what just happened Swedish truck maker Scania unveiled a unique hybrid solar-powered truck last week. The vehicle is currently being tested on public roads in Sweden as part of a two-year research collaboration between Scania, Uppsala University, Eksjö Maskin & Truck, Midsummer, Ernsts Express and Dalakraft.
In one press releaseAccording to the company, the plug-in hybrid truck features a 560-horsepower engine and an 18-meter trailer covered with new lightweight tandem solar panels that generate the vehicle’s electric propulsion. More than 100 square meters of space on the trailer is covered by solar panels, which include Midsummer’s new perovskite solar cells, which are said to generate twice as much energy as conventional solar cells. Scania claims this is the first time a truck of this size has been powered by electricity from solar panels.
The truck is part of a research project aimed at developing solar-powered trucks with a low climate impact and is partially funded by the Swedish government agency for innovation, Vinnova. To that end, it will help researchers study the environmental impact of renewable energy vehicles and how they can reduce overall CO2 emissions in the transport sector.
According to Scania, the solar cells in the truck achieve a maximum efficiency of 13.2 kWp (kilowatt peak). For those who are wondering: the vehicle has a total of 300 kWh of batteries on board, of which 100 kWh are in the truck and 200 kWh in the trailer. Scania claims that the solar energy generated by these modules can provide an annual range of up to 5,000 km in Sweden, but that range could even double to around 10,000 km in sunnier countries like Spain.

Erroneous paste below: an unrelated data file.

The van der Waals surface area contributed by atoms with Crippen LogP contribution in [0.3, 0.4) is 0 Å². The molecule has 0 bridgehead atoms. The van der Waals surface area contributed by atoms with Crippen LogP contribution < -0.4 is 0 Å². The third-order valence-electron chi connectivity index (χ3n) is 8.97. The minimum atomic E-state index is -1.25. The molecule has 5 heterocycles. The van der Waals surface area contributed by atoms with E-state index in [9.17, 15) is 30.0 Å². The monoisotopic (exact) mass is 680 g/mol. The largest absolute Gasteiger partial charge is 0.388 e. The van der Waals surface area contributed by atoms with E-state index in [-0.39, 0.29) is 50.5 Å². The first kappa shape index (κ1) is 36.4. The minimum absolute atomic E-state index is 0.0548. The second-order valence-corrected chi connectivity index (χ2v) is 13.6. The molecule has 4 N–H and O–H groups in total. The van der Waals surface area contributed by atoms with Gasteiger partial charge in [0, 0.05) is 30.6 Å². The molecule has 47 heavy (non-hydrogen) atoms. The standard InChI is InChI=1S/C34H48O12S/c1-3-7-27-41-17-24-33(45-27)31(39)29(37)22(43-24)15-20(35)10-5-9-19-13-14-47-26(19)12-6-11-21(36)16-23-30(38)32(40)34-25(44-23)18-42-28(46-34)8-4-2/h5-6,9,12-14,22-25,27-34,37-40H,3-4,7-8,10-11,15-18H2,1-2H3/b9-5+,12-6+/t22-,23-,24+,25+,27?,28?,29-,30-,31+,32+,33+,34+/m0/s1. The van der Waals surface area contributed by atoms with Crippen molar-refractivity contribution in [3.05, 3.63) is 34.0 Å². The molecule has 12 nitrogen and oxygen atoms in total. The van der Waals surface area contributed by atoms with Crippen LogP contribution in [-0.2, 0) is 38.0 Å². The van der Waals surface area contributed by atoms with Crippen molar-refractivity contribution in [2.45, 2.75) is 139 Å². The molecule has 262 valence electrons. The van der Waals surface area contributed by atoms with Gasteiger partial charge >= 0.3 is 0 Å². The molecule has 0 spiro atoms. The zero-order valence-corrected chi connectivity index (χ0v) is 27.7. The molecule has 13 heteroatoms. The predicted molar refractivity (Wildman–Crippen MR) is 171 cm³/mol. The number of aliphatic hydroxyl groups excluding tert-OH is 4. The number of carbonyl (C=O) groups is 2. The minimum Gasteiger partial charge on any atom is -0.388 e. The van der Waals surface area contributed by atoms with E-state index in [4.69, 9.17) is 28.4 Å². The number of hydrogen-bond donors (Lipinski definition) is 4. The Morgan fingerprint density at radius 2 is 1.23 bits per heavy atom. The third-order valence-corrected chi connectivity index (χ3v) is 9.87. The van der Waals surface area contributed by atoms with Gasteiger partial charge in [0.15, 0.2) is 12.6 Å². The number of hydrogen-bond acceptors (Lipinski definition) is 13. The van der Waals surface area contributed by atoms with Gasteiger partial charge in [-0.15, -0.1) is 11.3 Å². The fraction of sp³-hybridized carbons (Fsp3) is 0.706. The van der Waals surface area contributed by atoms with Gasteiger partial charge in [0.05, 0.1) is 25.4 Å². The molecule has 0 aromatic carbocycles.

When asked why the project is focusing on Sweden even though the country is not known for year-round sunshine, Eric Falkgrim, head of technology in Scania’s research and innovation department and project manager for the solar-powered truck, replied that the company particularly wanted feasibility of such a project under the less sunny and slightly darker conditions in Scandinavia.
The use of solar energy in automobiles is still a long way from becoming mainstream, but when it does, automobile emissions are expected to drop significantly. Today, the vast majority of vehicles on our roads are equipped with internal combustion engines that use fossil fuels to generate electricity. Even electric vehicles get their power from conventional sources, which often include thermal energy from burning coal. In addition to protecting the environment, electrification from renewable energies could also significantly reduce fuel costs, which have been rising steadily in recent years.